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Aztec Apocalypse, 1519–1521  

Ross Hassig

Online publication date:
Nov 2017
The Conquest of Mexico is typically explained in terms of European military superiority, and although this offered an advantage to the forces arrayed against the Aztecs, it was merely part ... More

Caste Wars in Yucatán  

Michele McArdle Stephens

The Caste Wars of the Yucatán tore apart the peninsula between 1847 and 1901. While the violence was not constant throughout the more than five decades between the start and conclusion of ... More

The Colonial Mosaic of Indigenous New Spain, 1519–1821  

Susan Kellogg

Online publication date:
Jun 2016
From a geographically, environmentally, linguistically, and ethnically highly variable Mesoamerica, Spain created a core region within her American territories. But for New Spain’s ... More

Digital Resources: The Hijuelas Collection  

Matthew Butler and David A. Bliss

The Hijuelas project is a multi-domain international collaboration that makes available in digital form a large and valuable source on nineteenth-century indigenous history––the so-called ... More

Digital Resources: Power of Attorney, A Digital Spatial History of Indigenous Legal Culture in Colonial Oaxaca, Mexico  

Yanna Yannakakis

“Power of Attorney in Oaxaca, Mexico: Native People, Legal Culture, and Social Networks” is an ongoing digital research project that constructs a geography of indigenous legal culture ... More

Excavation and Exhibition of the Pre-Hispanic Cultures during the Porfiriato  

Christina Bueno

In the late 19th century, Mexico’s ancient ruins captivated much of the world. European and American explorers trekked through what was often touted as an “American Egypt” in search of ... More

Indigenous Intellectuals in Colonial Latin America  

David Tavárez

The epistemic assumptions, methods, and rhetoric employed by colonial indigenous intellectuals in Latin America were based on preconquest intellectual labor and literacy systems. These ... More

Indigenous Mobilizations and the Mexican Government during the 20th Century  

María L. O. Muñoz

Online publication date:
Nov 2016
The political history of indigenous peoples in Mexico during the 20th century is complex, particularly because it intersects with changing local, state, and federal government projects ... More

José Vasconcelos, National Education, and Revolutionary Culture in Mexico  

William Beezley

Online publication date:
Sep 2016
As Mexico’s minister of public education from 1921 to 1924, José Vasconcelos played a prominent role in efforts to create a new national identity expressing the 1910 Revolution’s goals of ... More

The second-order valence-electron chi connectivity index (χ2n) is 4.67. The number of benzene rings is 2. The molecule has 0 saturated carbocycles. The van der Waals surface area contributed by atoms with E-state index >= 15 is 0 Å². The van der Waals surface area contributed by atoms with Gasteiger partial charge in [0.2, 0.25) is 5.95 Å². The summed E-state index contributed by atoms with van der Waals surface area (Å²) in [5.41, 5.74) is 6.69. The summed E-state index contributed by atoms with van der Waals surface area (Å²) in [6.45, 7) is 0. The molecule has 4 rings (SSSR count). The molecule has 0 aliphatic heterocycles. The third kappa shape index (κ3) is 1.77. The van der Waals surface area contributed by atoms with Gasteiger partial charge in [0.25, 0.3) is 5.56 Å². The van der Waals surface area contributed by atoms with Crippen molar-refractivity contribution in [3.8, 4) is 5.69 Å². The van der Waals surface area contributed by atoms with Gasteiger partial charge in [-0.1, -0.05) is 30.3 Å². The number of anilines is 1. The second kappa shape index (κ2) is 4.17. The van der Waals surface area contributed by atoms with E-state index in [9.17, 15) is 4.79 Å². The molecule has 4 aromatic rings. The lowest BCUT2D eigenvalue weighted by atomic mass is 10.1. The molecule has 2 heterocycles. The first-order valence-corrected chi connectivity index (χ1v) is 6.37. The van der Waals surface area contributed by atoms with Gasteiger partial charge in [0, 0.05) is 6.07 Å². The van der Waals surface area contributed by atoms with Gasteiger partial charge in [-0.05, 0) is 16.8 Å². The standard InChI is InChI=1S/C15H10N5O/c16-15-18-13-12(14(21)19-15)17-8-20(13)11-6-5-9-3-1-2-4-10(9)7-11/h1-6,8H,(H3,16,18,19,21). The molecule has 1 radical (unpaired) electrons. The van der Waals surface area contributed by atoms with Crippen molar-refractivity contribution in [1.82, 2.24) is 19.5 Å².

La Reina de la Raza: The Making of the India Bonita  

Natasha S. Varner

Online publication date:
Jun 2017
The India Bonita Pageant of 1921 marked a critical moment in Mexico’s revolutionary identity formation. This serialized pageant hosted by the Mexico City newspaper, El Universal, also ... More

The Mexico that Spain Encountered  

Susan Schroeder

The Spaniards had little idea of what to expect when they set foot in North America. Mexico, as the region is known today, was in the 16th century a vast territory with a grand history. ... More

Music and Folklore Research in the Departamento de Bellas Artes, 1926–1946  

Jessica Gottfried

Online publication date:
Dec 2017
The Departamento de Bellas Artes (DBA; Department of Fine Arts) was founded as one of the departments of the Secretaría de Educación Pública (SEP). It had a Music Section, which centered ... More

Pulque: A Pre-Columbian Alcoholic Beverage of Mexico  

David Yetman

Pulque, the alcoholic beverage of pre-Columbian highland Mesoamerica is the fermented derivative of aguamiel, the juice or sap of the agave known as agave pulquero—principally Agave ... More

Rediscovering the Aztecs and Mayas: Field Exploration, Archaeological Exhibits, and National Museums  

Kevin M. Gosner

In the last decades of the 18th century, with the visit in 1784 of José Antonio Calderón to the Maya ruins at Palenque and the discovery in 1790 of the statue of Coatlicue and the Stone of ... More

Rural Indians and Technological Innovation, From the Chinampas of Xochimilco and Beyond  

Richard Conway

When the anthropologist Paul Kirchhoff proposed a new definition of Mesoamerica in a landmark study from 1943, the first common characteristics he identified were technological and ... More

The Zoque Carnivals of Northwestern Chiapas, Mexico  

Gillian E. Newell

Online publication date:
Jul 2018
Every year, in the days just prior to Catholic Ash Wednesday, the indigenous Zoque peoples of northwestern Chiapas, Mexico, celebrate “carnival.” In doing so, they affirm their ethnic ... More

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